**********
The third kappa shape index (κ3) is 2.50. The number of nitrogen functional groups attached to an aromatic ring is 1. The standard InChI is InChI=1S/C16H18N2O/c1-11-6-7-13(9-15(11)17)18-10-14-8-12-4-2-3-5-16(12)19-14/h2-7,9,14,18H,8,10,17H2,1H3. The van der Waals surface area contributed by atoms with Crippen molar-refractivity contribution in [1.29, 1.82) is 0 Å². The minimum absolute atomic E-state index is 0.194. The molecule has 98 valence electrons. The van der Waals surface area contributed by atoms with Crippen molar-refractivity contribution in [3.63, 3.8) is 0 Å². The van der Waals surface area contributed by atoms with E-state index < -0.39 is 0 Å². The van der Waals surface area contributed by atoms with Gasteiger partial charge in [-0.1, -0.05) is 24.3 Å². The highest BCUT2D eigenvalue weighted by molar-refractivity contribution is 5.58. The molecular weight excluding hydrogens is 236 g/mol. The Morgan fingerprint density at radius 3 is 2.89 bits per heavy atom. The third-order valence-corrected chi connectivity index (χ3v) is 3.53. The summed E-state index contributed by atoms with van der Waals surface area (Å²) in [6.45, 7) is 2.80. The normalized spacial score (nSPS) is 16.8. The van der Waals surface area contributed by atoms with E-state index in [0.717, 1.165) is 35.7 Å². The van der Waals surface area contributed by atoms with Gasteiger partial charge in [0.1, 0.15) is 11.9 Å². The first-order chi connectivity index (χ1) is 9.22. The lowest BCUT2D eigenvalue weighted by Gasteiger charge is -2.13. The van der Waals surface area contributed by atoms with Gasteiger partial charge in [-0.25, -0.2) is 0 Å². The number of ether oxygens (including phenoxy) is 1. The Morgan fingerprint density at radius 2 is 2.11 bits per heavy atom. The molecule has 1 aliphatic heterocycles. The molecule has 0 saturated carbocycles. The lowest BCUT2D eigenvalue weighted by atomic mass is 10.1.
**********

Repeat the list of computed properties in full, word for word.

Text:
The third kappa shape index (κ3) is 2.50. The number of nitrogen functional groups attached to an aromatic ring is 1. The standard InChI is InChI=1S/C16H18N2O/c1-11-6-7-13(9-15(11)17)18-10-14-8-12-4-2-3-5-16(12)19-14/h2-7,9,14,18H,8,10,17H2,1H3. The van der Waals surface area contributed by atoms with Crippen molar-refractivity contribution in [1.29, 1.82) is 0 Å². The minimum absolute atomic E-state index is 0.194. The molecule has 98 valence electrons. The van der Waals surface area contributed by atoms with Crippen molar-refractivity contribution in [3.63, 3.8) is 0 Å². The van der Waals surface area contributed by atoms with E-state index < -0.39 is 0 Å². The van der Waals surface area contributed by atoms with Gasteiger partial charge in [-0.1, -0.05) is 24.3 Å². The highest BCUT2D eigenvalue weighted by molar-refractivity contribution is 5.58. The molecular weight excluding hydrogens is 236 g/mol. The Morgan fingerprint density at radius 3 is 2.89 bits per heavy atom. The third-order valence-corrected chi connectivity index (χ3v) is 3.53. The summed E-state index contributed by atoms with van der Waals surface area (Å²) in [6.45, 7) is 2.80. The normalized spacial score (nSPS) is 16.8. The van der Waals surface area contributed by atoms with E-state index in [0.717, 1.165) is 35.7 Å². The van der Waals surface area contributed by atoms with Gasteiger partial charge in [0.1, 0.15) is 11.9 Å². The first-order chi connectivity index (χ1) is 9.22. The lowest BCUT2D eigenvalue weighted by Gasteiger charge is -2.13. The van der Waals surface area contributed by atoms with Gasteiger partial charge in [-0.25, -0.2) is 0 Å². The number of ether oxygens (including phenoxy) is 1. The Morgan fingerprint density at radius 2 is 2.11 bits per heavy atom. The molecule has 1 aliphatic heterocycles. The molecule has 0 saturated carbocycles. The lowest BCUT2D eigenvalue weighted by atomic mass is 10.1.